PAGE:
PROS AND CONS OF MEDICAL TREATMENT OF SUBJECTS WITH SBP BETWEEN 130–139 MMHG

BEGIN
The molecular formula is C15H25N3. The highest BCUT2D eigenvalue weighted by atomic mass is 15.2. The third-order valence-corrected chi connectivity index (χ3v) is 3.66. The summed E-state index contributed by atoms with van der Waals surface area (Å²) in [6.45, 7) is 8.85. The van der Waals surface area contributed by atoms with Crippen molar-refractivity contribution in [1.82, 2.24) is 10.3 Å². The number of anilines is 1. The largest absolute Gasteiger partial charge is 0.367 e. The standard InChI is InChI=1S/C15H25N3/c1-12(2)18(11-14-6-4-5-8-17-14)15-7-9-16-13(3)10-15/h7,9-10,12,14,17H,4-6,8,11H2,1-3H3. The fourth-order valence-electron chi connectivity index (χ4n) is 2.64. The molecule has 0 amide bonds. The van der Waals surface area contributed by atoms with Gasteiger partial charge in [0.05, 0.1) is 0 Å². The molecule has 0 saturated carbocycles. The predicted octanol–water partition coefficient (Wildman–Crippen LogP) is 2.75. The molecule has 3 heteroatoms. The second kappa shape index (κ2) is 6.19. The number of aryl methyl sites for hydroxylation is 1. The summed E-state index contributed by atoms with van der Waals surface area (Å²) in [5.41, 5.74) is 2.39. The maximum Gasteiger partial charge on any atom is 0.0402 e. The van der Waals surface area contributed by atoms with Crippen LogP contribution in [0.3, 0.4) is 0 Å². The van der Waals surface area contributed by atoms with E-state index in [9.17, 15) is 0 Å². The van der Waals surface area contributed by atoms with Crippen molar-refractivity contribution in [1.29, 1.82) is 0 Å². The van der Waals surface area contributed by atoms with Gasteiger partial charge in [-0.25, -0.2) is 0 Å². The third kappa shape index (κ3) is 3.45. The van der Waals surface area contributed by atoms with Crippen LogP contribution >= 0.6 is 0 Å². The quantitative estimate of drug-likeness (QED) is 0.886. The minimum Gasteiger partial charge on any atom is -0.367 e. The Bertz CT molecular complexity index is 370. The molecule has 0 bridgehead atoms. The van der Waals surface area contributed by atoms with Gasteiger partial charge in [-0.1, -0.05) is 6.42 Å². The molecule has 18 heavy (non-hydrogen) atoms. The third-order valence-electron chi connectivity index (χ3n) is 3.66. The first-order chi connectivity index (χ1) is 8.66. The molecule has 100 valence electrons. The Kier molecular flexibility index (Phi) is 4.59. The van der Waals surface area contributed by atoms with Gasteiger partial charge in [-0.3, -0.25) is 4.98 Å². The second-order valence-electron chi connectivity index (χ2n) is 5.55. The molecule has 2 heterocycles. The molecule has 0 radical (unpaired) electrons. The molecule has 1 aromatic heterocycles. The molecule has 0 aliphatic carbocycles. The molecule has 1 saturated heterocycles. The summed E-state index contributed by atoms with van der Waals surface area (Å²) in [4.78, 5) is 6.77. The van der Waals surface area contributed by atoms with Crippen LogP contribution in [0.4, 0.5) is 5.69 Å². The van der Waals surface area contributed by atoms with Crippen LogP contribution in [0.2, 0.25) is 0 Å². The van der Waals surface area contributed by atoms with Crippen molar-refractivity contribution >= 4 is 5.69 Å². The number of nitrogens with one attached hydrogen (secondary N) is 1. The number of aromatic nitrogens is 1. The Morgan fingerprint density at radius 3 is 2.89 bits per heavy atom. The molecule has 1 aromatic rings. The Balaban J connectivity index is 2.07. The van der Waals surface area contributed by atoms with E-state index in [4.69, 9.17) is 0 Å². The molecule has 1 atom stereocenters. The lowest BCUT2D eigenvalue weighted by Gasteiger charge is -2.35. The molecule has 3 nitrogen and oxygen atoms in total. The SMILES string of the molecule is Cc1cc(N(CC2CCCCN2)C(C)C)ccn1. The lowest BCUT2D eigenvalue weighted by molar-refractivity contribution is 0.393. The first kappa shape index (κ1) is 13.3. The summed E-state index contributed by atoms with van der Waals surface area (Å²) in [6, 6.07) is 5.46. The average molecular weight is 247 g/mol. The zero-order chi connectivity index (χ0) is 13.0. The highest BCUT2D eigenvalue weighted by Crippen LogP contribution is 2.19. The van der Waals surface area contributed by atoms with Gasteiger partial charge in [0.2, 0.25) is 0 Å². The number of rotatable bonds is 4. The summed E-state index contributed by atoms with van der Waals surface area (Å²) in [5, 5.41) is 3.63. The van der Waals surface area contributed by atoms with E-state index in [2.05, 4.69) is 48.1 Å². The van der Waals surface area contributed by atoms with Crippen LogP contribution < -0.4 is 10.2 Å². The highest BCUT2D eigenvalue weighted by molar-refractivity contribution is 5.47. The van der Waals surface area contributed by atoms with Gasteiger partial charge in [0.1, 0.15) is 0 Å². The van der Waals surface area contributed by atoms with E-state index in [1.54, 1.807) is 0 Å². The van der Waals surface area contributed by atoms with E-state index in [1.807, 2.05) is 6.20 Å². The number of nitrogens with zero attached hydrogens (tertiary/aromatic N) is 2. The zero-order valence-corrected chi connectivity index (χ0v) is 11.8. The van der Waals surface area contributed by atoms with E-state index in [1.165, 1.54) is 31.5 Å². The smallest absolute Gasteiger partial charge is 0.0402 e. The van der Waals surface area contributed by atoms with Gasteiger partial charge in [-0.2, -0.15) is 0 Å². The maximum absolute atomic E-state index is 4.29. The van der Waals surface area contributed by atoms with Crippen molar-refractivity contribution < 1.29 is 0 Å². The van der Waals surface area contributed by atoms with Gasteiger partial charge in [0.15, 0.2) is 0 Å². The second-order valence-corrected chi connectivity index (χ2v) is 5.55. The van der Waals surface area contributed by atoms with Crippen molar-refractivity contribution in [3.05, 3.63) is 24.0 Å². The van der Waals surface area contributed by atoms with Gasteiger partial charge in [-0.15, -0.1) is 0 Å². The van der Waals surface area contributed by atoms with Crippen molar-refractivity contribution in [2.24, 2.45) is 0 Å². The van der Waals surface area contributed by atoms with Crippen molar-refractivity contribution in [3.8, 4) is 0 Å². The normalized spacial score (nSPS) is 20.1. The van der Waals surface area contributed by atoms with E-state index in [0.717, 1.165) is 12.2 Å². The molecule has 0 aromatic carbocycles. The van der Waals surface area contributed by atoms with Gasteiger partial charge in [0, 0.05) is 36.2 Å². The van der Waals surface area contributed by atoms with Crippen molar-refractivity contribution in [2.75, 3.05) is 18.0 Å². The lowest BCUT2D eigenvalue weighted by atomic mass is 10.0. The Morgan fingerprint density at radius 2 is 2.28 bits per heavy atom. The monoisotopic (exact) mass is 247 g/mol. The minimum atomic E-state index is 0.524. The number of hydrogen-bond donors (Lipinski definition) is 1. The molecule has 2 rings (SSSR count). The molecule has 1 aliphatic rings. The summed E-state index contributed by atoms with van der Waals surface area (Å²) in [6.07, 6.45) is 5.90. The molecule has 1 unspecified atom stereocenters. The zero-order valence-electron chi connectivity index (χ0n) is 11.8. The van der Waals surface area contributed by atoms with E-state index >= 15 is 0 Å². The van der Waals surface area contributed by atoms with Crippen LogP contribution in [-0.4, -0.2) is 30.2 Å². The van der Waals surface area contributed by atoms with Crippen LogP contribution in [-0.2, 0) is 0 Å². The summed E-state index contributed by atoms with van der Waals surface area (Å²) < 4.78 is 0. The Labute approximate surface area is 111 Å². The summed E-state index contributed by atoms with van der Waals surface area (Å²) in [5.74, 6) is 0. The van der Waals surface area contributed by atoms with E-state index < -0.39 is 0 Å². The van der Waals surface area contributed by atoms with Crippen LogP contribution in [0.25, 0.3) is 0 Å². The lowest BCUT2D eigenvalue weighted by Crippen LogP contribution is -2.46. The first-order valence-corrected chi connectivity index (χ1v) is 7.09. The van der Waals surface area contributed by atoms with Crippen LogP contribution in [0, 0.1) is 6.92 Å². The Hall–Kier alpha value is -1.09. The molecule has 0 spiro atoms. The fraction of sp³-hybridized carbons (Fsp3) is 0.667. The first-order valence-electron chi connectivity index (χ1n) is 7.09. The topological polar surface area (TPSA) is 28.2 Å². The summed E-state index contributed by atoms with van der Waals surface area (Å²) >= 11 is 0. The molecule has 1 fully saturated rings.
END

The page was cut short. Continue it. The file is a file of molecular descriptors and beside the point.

The benefit of BP lowering treatment in patients with hypertension is indisputable. In a recent meta-analysis of 123 studies including 613,815 participants, Ettehad et al. [12] demonstrated that each 10 mmHg reduction in SBP is associated with a 20% reduction in the risk of major cardiovascular events, 17% reduction in the risk of coronary heart disease, 27% reduction in the risk of stroke, 28% reduction in the risk of heart failure, and 13% reduction in all-cause mortality. However, an unanswered question is whether BP lowering with anti-hypertensive treatment improves the outcome in patients with high-normal BP, defined as SBP between 130 to 139 mmHg. The most compelling evidence regarding the need to treat patients with SBP above 130 mmHg was provided by the SPRINT study, in which high-risk individuals with BP > 130 mmHg were randomized to a target SBP of 120 or 140 mmHg [10]. The inclusion criteria of the SPRINT study were individuals > 50 years of age with at least one of the following: (1) history of clinical/subclinical CVD, excluding stroke; (2) Framingham risk score > 15; (3) aged ≥ 75 years; or (4) CKD with estimated glomerular filtration rate between 20 to 60 mL/min/1.73 m2. However, as stated earlier, due to both the inclusion criteria and the method of office BP measurement, it is unclear whether the majority of the study population enrolled in the SPRINT study would have had SBP > 140 mmHg if the baseline medications had been washed out and manual office BP measurement methods had been used for BP measurements [10]. However, one finding of the SPRINT study was that further intensive lowering of BP in high-risk hypertensive patients was associated with decreased mortality and cardiovascular events. In addition, the potential benefits of intensive BP lowering in high-risk patients were demonstrated by Xie et al. [13], in a meta-analysis of 19 clinical trials including 44,989 patients. In that meta-analysis, the average cardiovascular event rate was approximately 0.9% per year, corresponding to 9% to 10% per 10 years, and the average BP of the intensive BP lowering arm and the usual treatment arm was 133/76 and 140/81 mmHg, respectively [13]. The results showed that intensive BP lowering was associated with a 14% reduction in cardiovascular events, 13% reduction in myocardial infarction, 22% reduction in stroke, 10% reduction in albuminuria, and 19% reduction in retinopathy progression without significant reduction in heart failure, cardiovascular death, total mortality, or end-stage renal disease [13]. Based on this meta-analysis, the 2017 American guideline recommends drug treatment for primary prevention in high-risk stage 1 hypertensive patients with an arteriosclerotic cardiovascular disease (ASCVD) risk score ≥ 10%, and in all stage 1 hypertension patients with previous CVD. A recent meta-analysis by Brunstrom and Carlberg [14] showed the association of antihypertensive treatment with a significant reduction in MACE, stroke, and heart failure in clinical trials that lowered BP in patients with a mean SBP of 138 mmHg and coronary heart disease. In addition, the aforementioned meta-analysis by Ettehad et al. [12] revealed an association of BP lowering with reduced risk of major cardiovascular events, coronary heart disease, stroke, heart failure, and all-cause mortality in subjects with baseline SBP between 130 to 139 mmHg. In the same meta-analysis, BP lowering significantly reduced coronary heart disease in patients with baseline history of CVD whose baseline SBP was 139 mmHg, and significantly reduced the risk of heart failure in patients with baseline history of CVD and baseline SBP of 138 mmHg [12]. Therefore, antihypertensive treatment is indicated for (1) secondary prevention of CVD in individuals with previous CVD, particularly coronary heart disease, and SBP between 130 to 139 mmHg; and (2) primary prevention of CVD in high-risk individuals with SBP between 130 to 139 mmHg.